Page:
EEOC Office of Legal Counsel staff members wrote the following informal discussion letter in response to an inquiry from a member of the public. This letter is intended to provide an informal discussion of the noted issue and does not constitute an official opinion of the Commission.
Title VII: Conviction Records; Federal Employment
February 25, 2000
Your letter of January 7, 2000, addressed to the Equal Employment Opportunity Commission (EEOC), asking whether convicted felons are permanently barred from being employed by the federal government, has been referred to this office for a response.
The EEOC has responsibility of enforcing, among other laws, Title VII of the Civil Rights Act of 1964, as amended, 42 U.S.C. § 2000e et seq., which prohibits discrimination on the basis of race, color, sex, religion and national origin. Although Title VII does not on its face prohibit discrimination on the basis of conviction, the EEOC and courts have concluded that a policy or practice of excluding individuals from employment on the basis of their conviction records may have an adverse impact on certain minority groups in light of statistics showing that they are convicted at a rate disproportionately greater than their representation in the population. Of course, employers facing such claims of unlawful discrimination can present more narrowly drawn statistics showing that certain minorities are not convicted at a disproportionately greater rate or that there is not an adverse impact in its own hiring process resulting from the conviction policy. If there is such impact, the EEOC has held that such a policy or practice is unlawful under Title VII in the absence of justifying business necessity. This principle generally applies to both the private and public (e.g., federal government) sector. However, eligibility (suitability) for federal employment in certain cases is determined by administrative regulations or several specific statutes which specifically cover automatic "debarment" (exclusion) from consideration for employment where an individual has engaged in certain behavior or has been convicted of committing certain type of crimes.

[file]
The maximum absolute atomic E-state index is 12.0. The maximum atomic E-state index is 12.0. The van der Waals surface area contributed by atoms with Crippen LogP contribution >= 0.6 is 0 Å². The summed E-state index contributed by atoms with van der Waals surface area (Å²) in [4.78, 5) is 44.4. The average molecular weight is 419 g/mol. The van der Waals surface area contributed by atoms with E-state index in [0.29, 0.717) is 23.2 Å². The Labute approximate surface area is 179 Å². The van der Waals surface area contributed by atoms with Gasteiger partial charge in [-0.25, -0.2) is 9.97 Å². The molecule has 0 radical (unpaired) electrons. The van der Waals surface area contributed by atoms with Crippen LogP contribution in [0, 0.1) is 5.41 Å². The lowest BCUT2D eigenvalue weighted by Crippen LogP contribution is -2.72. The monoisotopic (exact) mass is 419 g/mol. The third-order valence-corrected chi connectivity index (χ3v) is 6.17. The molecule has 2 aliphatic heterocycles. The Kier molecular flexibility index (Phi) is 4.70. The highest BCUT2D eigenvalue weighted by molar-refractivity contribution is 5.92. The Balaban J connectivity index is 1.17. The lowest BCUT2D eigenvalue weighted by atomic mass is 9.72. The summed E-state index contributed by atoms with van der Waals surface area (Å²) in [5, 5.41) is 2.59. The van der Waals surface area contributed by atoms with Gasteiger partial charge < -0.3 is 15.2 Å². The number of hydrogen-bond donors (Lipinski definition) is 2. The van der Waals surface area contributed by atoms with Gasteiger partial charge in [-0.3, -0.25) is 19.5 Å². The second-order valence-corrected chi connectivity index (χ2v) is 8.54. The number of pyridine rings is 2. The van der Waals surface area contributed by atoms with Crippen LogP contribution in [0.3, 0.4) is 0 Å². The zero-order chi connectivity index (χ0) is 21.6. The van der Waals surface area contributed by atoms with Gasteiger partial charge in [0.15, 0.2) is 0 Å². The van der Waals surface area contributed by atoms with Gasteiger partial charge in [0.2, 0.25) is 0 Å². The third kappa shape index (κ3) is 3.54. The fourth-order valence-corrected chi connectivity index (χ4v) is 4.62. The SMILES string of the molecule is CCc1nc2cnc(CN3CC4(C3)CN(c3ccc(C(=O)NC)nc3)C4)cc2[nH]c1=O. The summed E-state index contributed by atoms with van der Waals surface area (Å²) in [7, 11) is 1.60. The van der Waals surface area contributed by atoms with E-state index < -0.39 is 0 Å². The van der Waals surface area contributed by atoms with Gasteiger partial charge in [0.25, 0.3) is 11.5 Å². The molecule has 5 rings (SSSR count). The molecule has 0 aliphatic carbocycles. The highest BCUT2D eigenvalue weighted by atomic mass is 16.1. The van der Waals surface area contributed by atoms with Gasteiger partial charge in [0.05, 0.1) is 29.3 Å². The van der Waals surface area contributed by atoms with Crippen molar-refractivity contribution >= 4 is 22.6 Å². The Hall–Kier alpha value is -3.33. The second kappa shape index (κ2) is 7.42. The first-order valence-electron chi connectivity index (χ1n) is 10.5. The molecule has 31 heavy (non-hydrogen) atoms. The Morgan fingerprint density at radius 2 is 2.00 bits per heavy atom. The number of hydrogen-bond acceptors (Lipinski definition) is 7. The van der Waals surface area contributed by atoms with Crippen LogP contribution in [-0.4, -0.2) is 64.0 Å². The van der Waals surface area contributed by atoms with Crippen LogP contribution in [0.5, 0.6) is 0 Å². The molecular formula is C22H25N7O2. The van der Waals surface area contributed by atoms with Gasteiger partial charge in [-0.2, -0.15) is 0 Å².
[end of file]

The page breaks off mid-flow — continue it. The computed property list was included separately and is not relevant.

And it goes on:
The Office of Personnel Management (OPM) has issued regulations on "Suitability" found at 5 C.F.R. Part 731 that establish criteria and procedures for making determinations of eligibility for federal employment. The regulations are used by OPM and the heads of other federal agencies which have been delegated this authority by that Agency to determine eligibility for federal employment. "Suitability" regulations are also used in conjunction with one of several specific federal statutes which mandate automatic "debarment" or exclusion of applicants from federal employment for certain behavior or convictions.
The various statutes covering automatic "debarment" (exclusion) from federal employment provide differing time periods of exclusion from eligibility for hire depending on the type of job sought and the nature of the criminal offense. For example, the period of
"debarment" may range from as few as five years from the date the conviction becomes final in cases involving "inciting, organizing, promoting, encouraging, engaging or aiding others to engage in riots or civil disorders" or to an "indefinite period" in those cases where an applicant is seeking a position which requires carrying a firearm and he/she has been "convicted of a felony." Similarly, there is an "indefinite debarment period" for those individuals seeking federal employment who have been convicted of "committing treason against the United States." Thus, depending on the type of employment sought and the nature of the criminal offense, a convicted felon may be eligible for some types of federal employment. Again, however, temporary or indefinite "debarment," will be determined by the OPM regulations, the applicable statute covering automatic debarment, the nature of the conviction, and the type of job sought by the applicant.
We hope this information has been helpful. Please note that this letter does not constitute an opinion or interpretation of the EEOC within the meaning of section 713(b) of Title VII of the Civil Rights Act of 1964, 42 U.S.C. § 2000e-12(b).
James E. Cooks
Senior Attorney Advisor
This page was last modified on April 27, 2007.
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